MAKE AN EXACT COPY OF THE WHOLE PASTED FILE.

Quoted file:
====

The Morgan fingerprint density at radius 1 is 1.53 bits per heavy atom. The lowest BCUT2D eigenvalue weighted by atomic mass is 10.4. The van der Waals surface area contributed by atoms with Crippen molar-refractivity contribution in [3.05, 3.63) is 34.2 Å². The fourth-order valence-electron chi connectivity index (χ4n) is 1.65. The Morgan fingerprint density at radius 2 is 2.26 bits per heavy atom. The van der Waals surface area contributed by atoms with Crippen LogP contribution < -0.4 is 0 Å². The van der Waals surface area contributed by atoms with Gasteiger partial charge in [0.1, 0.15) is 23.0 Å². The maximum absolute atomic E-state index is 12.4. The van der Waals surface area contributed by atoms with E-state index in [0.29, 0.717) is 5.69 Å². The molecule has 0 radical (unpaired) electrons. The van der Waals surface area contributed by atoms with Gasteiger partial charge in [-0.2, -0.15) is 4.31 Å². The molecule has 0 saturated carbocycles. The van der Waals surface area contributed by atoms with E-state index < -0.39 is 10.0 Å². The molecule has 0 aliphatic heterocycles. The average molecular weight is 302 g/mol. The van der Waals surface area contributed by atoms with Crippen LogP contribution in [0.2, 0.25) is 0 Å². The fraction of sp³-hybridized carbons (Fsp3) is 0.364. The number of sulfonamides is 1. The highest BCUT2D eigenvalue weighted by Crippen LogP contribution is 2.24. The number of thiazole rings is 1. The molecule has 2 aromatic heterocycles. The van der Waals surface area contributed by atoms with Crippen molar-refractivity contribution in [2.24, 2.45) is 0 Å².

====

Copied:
The Morgan fingerprint density at radius 1 is 1.53 bits per heavy atom. The lowest BCUT2D eigenvalue weighted by atomic mass is 10.4. The van der Waals surface area contributed by atoms with Crippen molar-refractivity contribution in [3.05, 3.63) is 34.2 Å². The fourth-order valence-electron chi connectivity index (χ4n) is 1.65. The Morgan fingerprint density at radius 2 is 2.26 bits per heavy atom. The van der Waals surface area contributed by atoms with Crippen LogP contribution < -0.4 is 0 Å². The van der Waals surface area contributed by atoms with Gasteiger partial charge in [0.1, 0.15) is 23.0 Å². The maximum absolute atomic E-state index is 12.4. The van der Waals surface area contributed by atoms with E-state index in [0.29, 0.717) is 5.69 Å². The molecule has 0 radical (unpaired) electrons. The van der Waals surface area contributed by atoms with Gasteiger partial charge in [-0.2, -0.15) is 4.31 Å². The molecule has 0 saturated carbocycles. The van der Waals surface area contributed by atoms with E-state index < -0.39 is 10.0 Å². The molecule has 0 aliphatic heterocycles. The average molecular weight is 302 g/mol. The van der Waals surface area contributed by atoms with Crippen LogP contribution in [0.2, 0.25) is 0 Å². The fraction of sp³-hybridized carbons (Fsp3) is 0.364. The number of sulfonamides is 1. The highest BCUT2D eigenvalue weighted by Crippen LogP contribution is 2.24. The number of thiazole rings is 1. The molecule has 2 aromatic heterocycles. The van der Waals surface area contributed by atoms with Crippen molar-refractivity contribution in [2.24, 2.45) is 0 Å².